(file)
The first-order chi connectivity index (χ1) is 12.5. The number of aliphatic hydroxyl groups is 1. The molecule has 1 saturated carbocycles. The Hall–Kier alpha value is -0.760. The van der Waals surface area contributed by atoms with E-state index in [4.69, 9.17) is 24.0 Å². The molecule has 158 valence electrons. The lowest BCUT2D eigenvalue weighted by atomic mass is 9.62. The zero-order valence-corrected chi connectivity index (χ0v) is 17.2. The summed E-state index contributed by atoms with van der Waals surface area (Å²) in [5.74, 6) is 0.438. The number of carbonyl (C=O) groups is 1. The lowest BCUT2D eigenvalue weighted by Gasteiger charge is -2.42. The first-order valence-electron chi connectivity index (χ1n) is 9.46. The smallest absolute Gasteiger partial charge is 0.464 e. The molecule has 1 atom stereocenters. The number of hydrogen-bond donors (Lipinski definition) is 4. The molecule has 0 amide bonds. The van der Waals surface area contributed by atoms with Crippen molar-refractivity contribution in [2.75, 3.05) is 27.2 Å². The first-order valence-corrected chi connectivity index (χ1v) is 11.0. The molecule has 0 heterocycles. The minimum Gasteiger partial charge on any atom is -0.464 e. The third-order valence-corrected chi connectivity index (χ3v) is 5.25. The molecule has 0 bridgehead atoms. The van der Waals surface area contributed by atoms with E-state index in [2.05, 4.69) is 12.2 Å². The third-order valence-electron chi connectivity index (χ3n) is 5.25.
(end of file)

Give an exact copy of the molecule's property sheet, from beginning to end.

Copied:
The first-order chi connectivity index (χ1) is 12.5. The number of aliphatic hydroxyl groups is 1. The molecule has 1 saturated carbocycles. The Hall–Kier alpha value is -0.760. The van der Waals surface area contributed by atoms with E-state index in [4.69, 9.17) is 24.0 Å². The molecule has 158 valence electrons. The lowest BCUT2D eigenvalue weighted by atomic mass is 9.62. The zero-order valence-corrected chi connectivity index (χ0v) is 17.2. The summed E-state index contributed by atoms with van der Waals surface area (Å²) in [5.74, 6) is 0.438. The number of carbonyl (C=O) groups is 1. The lowest BCUT2D eigenvalue weighted by Gasteiger charge is -2.42. The first-order valence-electron chi connectivity index (χ1n) is 9.46. The smallest absolute Gasteiger partial charge is 0.464 e. The molecule has 1 atom stereocenters. The number of hydrogen-bond donors (Lipinski definition) is 4. The molecule has 0 amide bonds. The van der Waals surface area contributed by atoms with Crippen molar-refractivity contribution in [2.75, 3.05) is 27.2 Å². The first-order valence-corrected chi connectivity index (χ1v) is 11.0. The molecule has 0 heterocycles. The minimum Gasteiger partial charge on any atom is -0.464 e. The third-order valence-corrected chi connectivity index (χ3v) is 5.25. The molecule has 0 bridgehead atoms. The van der Waals surface area contributed by atoms with E-state index in [2.05, 4.69) is 12.2 Å². The third-order valence-electron chi connectivity index (χ3n) is 5.25.